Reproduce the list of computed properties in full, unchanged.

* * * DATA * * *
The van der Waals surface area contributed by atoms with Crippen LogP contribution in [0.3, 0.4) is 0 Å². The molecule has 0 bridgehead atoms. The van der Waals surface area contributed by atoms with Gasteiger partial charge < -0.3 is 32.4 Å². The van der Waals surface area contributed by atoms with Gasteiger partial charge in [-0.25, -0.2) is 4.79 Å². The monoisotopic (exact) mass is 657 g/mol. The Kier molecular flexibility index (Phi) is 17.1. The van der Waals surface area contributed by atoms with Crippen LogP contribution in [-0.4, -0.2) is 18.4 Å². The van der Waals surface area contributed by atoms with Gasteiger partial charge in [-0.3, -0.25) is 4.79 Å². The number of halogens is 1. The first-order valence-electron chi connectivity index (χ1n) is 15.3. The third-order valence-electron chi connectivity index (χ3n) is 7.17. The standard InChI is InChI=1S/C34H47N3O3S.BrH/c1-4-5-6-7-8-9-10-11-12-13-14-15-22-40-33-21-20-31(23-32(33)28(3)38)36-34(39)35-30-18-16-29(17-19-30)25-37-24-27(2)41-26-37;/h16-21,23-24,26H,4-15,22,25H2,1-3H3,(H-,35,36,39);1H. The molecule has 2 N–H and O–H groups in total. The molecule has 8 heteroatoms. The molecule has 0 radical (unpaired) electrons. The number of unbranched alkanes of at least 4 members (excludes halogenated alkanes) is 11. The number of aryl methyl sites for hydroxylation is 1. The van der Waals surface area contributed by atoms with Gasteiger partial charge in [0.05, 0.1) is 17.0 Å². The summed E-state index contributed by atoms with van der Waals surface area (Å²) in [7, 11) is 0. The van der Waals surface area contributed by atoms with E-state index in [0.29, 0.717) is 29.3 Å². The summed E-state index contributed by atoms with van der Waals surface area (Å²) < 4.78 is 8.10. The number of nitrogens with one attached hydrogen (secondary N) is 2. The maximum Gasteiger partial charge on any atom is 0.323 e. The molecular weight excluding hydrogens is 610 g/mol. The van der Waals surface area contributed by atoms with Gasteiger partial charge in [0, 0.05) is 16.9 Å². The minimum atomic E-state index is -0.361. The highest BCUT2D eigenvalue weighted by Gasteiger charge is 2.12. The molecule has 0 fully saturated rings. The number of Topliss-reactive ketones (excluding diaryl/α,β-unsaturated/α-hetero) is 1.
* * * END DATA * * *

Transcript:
The van der Waals surface area contributed by atoms with Crippen LogP contribution in [0.3, 0.4) is 0 Å². The molecule has 0 bridgehead atoms. The van der Waals surface area contributed by atoms with Gasteiger partial charge < -0.3 is 32.4 Å². The van der Waals surface area contributed by atoms with Gasteiger partial charge in [-0.25, -0.2) is 4.79 Å². The monoisotopic (exact) mass is 657 g/mol. The Kier molecular flexibility index (Phi) is 17.1. The van der Waals surface area contributed by atoms with Crippen LogP contribution in [-0.4, -0.2) is 18.4 Å². The van der Waals surface area contributed by atoms with Gasteiger partial charge in [-0.3, -0.25) is 4.79 Å². The number of halogens is 1. The first-order valence-electron chi connectivity index (χ1n) is 15.3. The third-order valence-electron chi connectivity index (χ3n) is 7.17. The standard InChI is InChI=1S/C34H47N3O3S.BrH/c1-4-5-6-7-8-9-10-11-12-13-14-15-22-40-33-21-20-31(23-32(33)28(3)38)36-34(39)35-30-18-16-29(17-19-30)25-37-24-27(2)41-26-37;/h16-21,23-24,26H,4-15,22,25H2,1-3H3,(H-,35,36,39);1H. The molecule has 2 N–H and O–H groups in total. The molecule has 8 heteroatoms. The molecule has 0 radical (unpaired) electrons. The number of unbranched alkanes of at least 4 members (excludes halogenated alkanes) is 11. The number of aryl methyl sites for hydroxylation is 1. The van der Waals surface area contributed by atoms with Gasteiger partial charge in [0.05, 0.1) is 17.0 Å². The summed E-state index contributed by atoms with van der Waals surface area (Å²) in [7, 11) is 0. The van der Waals surface area contributed by atoms with E-state index in [0.29, 0.717) is 29.3 Å². The summed E-state index contributed by atoms with van der Waals surface area (Å²) < 4.78 is 8.10. The number of nitrogens with one attached hydrogen (secondary N) is 2. The maximum Gasteiger partial charge on any atom is 0.323 e. The molecular weight excluding hydrogens is 610 g/mol. The van der Waals surface area contributed by atoms with Gasteiger partial charge in [0, 0.05) is 16.9 Å². The minimum atomic E-state index is -0.361. The highest BCUT2D eigenvalue weighted by Gasteiger charge is 2.12. The molecule has 0 fully saturated rings. The number of Topliss-reactive ketones (excluding diaryl/α,β-unsaturated/α-hetero) is 1.